Book #33-Sister Carrie by Theodore Dresier

After trudging through The Golden Bowl, I was distressed with the 575 pages before me with Sister Carrie.  I need not have been fearful as this was a sheer delight and much like my read of An American Tragedy, I was not at all tempted to miss so much as a single word.

As he did with An American Tragedy, Dresier pulled from his own experiences.  His own sister had run away with a married man who had stolen $3,500 similar to Hurstwood’s theft of $10,000 with Sister Carrie.  In that vain, the squalid  working conditions and gloomy life Carrie is living in the early part of the novel mimic Dreiser’s own life in that his family fell on hard times.  Dreiser also started out in Chicago working at menial positions as did Carrie.

My one disappointment with the book is that I felt Carrie’s character could have been a little more developed.  As the main character, I felt there must be more to her than was presented and was left feeling somewhat unsettled without any such distinctions.  There was even some wonder on my part that there could easily have been a follow up to Sister Carrie and I must confess that were it to be, I’d hope to see Carrie a little down on her luck.

Sister Carrie, aka Caroline Meeber, Carrie Madenda, and Carrie Wheeler, is the novel’s lead character.  The 18-year-old  leaves her home to live with her married sister in Chicago and is not at all happy with that arrangement as she is expected to work and contribute most of her earnings to her room and board.  What she had envisioned was a glamorous life donning the latest fashions and enjoying all the nightlife had to offer.  Sadly her ambitions don’t alter much as she suffers hard work, becomes a kept woman, is whisked off by a married thief, and finally sees her name in lights in New York city.

Chas Drouet is introduced as a “masher” who comes to Carrie’s aid when she first leaves her sister’s home.  He clothes and feeds her and sets her up in an apartment that he comes to when he returns from his many trips as a traveling salesman.  I’m not so sure he is the character one should like, but I found that I did.  Perhaps this is the result of some of the little tidbits we gather about him.   He is certainly compassionate towards Carrie, although he does garner the fruits of his kept woman.  His compassion reveals itself again when he, Carrie and Hurstwood are confronted by a beggar and only Drouet gives the man some money while the other two appear to not even notice this woebegone soul.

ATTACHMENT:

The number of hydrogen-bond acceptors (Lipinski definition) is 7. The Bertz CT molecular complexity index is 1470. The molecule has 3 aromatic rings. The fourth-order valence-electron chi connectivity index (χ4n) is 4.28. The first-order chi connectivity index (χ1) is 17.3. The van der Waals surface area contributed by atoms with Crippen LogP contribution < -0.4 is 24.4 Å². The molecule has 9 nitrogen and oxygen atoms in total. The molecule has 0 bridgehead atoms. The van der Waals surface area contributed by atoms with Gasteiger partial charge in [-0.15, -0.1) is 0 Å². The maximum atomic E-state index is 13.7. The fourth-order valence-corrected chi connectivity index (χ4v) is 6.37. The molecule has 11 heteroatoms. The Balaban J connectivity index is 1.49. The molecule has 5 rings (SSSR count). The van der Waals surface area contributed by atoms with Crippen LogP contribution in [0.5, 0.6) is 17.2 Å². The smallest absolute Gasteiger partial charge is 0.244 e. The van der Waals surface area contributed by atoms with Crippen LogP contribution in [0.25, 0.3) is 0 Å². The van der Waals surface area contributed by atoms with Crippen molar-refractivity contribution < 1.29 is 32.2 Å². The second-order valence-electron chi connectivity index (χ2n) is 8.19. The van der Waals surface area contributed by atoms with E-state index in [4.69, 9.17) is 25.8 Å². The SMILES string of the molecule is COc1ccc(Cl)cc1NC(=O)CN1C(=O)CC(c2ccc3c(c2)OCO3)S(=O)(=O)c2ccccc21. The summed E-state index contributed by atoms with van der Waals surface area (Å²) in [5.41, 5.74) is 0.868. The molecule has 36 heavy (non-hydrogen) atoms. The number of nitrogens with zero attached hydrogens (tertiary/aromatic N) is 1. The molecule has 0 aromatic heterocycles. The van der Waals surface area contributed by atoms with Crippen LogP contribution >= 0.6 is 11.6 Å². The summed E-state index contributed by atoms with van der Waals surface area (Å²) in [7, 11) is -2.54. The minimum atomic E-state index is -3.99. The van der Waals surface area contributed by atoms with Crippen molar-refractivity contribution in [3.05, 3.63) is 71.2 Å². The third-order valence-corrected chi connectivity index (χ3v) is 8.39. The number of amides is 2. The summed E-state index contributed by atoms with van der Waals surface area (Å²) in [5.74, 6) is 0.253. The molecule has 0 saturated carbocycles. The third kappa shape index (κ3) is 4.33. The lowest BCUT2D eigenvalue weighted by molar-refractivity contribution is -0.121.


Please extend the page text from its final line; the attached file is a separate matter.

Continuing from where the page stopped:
Hurstwood decides to leave his comfortable life, as well as his family, in Chicago and comes up with a ruse to get  Carrie to go off with him.  So used to a life without financial concerns, he arrives in New York ill prepared to provide for himself, let alone the self indulgent Carrie.  Even as the foul breath of poverty breathes upon him, he fails to acknowledge his situation.

I would just adore chatting with Mr. Dreiser.  Such a wonderful writer is most certainly a great raconteur.  I wonder at how interesting he could have penned the works of James Joyce and Henry James.


People do not grieve so much sometimes over their own state as we imagine.  They suffer, but they bear it manfully.  They are distressed, but it is about other things as a rule than their actual state at the moment.  We see, as we grieve for them, the whole detail of their blighted career, a vast confused imagery of mishaps covering years, much as we read a double decade of tragedy in a ten-hour novel.  The victim, meanwhile, for the single day or morrow, is not actually anguished.  He meets his unfolding fate by the minute and the hour as it comes.

People in general attach too much importance to words.  They are under the illusion that talking effects great results.  As a matter of fact, words are as a rule the shallowest portion of all the argument.  They but dimly represent the great surging feelings and desires which lie behind.  When the distraction of the tongue is removed, the heart listens.

A little success, like a little wisdom, is certainly a dangerous thing.

They are the men who are in the lodging house sitting rooms during bleak and bitter weather and who swarm about the cheaper shelters which only ope  at six in a number of the lower East Side streets.  Miserable food, ill-timed and greedily eaten, had played havoc with bone and muscle.  They were all pale, flabby, sunken-eyed, hollow-chested, with eyes that glinted and shone, and lips that were a sickly red by contrast.  Their hair was but half attended to, their ears anemic in hue, and their shoes broken in leather and run down at heel and toe.  They were of the class which simply floats and drifts, every wave of people washing up one as breakers do driftwood upon a stormy shore.

My rating for Sister Carrie is a 9 out of 10.

To see the entire list,  visit Modern Library’s 100 Best Novels.

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Next up, Evelyn Waugh’s A Handful of Dust.


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